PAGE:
Musings on Gender and Tradition in Ecuador

Sara Barac - Ecuador


January 17, 2017

The family I am placed in is undoubtably privileged in the grand scheme of things; they are extremely established in Pimampiro and their name is well-known. Additionally, they, like most folk perceived as respectable, are also Catholic. A prayer and crossing themselves before every trip, occasionally attending church, praying in a circle together, and reading Bible stories with the children. Yet, it must be noted that here open piety is encouraged greatly and widely seen, from buses plastered with Jesus’ image, to cars that say “Only God will reign.” When something good happens, according to my host family, it is usually because God willed it. In fact, one of our first trips was to the pilgrimage to a statue of the Virgin of Guadalupe in the north of Ecuador.

 

Life in Ecuador appears to be largely gendered. Of the three adult women in my home, only one works and the other two stay at home. My host grandfather has openly denounced his own daughter for being a single mother because that is not the way a family should be, and my host grandmother laments how she would like to see her daughter married and with at least another hermano for her son.

 

My favorite place to sit during breakfast is under the small painting of Da Vinci’s Last Supper so I can watch the door whose frame the image of a clasped-hand Virgin Mary is precariously balanced. The mornings are filled with tortillas, typical greeting kisses, and for my host mother, getting down on a knee and asking for benediction from her father until he blesses her. Grandpa almost always sits at the head of the table, is served first, eats first, and leaves first. At dinner during Christmas Eve, he and his brothers were served first and made no attempt to wait for the others to be served. Additionally, the food was made entirely by the women and the women not only had to wait until everyone was served to eat, but they had to eat standing in the kitchen because there was no more room at the table.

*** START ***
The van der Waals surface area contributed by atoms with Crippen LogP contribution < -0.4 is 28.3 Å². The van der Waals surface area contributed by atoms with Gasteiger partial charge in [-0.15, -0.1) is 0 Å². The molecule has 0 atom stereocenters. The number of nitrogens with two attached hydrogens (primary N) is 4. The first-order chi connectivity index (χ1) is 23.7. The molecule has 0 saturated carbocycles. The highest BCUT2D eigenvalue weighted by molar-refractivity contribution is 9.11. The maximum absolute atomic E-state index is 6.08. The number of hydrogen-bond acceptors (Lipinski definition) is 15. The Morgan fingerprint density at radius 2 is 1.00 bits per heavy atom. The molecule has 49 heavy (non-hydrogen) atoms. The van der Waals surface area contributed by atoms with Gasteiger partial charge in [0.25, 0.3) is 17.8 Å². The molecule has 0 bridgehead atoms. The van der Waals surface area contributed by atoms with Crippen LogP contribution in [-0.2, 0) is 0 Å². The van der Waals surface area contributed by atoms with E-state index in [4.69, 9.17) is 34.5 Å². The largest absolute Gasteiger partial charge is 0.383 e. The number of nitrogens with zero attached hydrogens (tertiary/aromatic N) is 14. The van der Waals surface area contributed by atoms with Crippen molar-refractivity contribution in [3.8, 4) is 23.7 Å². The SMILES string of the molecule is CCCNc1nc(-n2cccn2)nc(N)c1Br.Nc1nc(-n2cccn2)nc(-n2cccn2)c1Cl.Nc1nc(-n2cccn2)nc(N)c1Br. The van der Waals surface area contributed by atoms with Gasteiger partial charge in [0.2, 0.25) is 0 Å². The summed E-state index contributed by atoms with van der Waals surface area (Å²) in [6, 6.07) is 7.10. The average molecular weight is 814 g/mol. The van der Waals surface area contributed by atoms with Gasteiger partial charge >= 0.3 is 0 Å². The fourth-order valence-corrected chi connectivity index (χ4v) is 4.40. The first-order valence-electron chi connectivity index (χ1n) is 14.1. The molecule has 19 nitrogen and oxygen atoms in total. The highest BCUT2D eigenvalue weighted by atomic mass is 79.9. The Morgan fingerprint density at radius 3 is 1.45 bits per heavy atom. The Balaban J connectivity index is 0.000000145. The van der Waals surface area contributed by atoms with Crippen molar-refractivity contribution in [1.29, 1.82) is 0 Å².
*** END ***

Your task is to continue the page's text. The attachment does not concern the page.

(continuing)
Yet only 6 hours away on the coast in Esmeraldas, there is the the UOCE, or Unión de Organizaciones Campesinos de Esmeraldas, women are becoming leaders in their communities and balancing out typical perceptions of power and leadership. The economy in the Esmeraldas is suffering after the earthquake in 2016 and an attempt at revitalization through tourism is run almost entirely by women—the money handling, the food, and the housing. There is a community of inclusion and loyalty, as well as strong encouragement to tackle and challenge stereotypical gender roles.

 

I was lucky enough to witness the graduation ceremony for the agro-ecological school run by UOCE. Based in indigenous rituals, it was focused on the passing of knowledge from the older generation to the younger. A large fire in the middle represented the wealth of sage knowledge, and each child lit a candle to take away their own small flame. Yet, what is important is that each child had a mentor who spoke on their behalf about their qualities and potential. Additionally, as far as gender goes, the emphasis was placed on a woman running the ritual as a bruja, or wise woman. UOCE puts on emphasis on equality and justice in everything they do, even from energizing shouts of “viva las mujeres!” This same woman who ran almost all the classes and presentations was made of fire, keeping everyone accountable and in line. Boys who had never cooked in their lives before were in charge of meals, while girls were taught that speaking up instead of always only listening could be a beneficial thing.

 

Without making any clear conclusions, to me it is interesting to see the parallels and perpendiculars between two clearly divided social groups and two places of differing religious inclusivity. Now, my question to set out is why? Why are things like the way they are, and what can be done to initiate change? Perhaps I will be able to look to the work of the UOCE to try and implement that in the small town of Pimampiro.

Sara Barac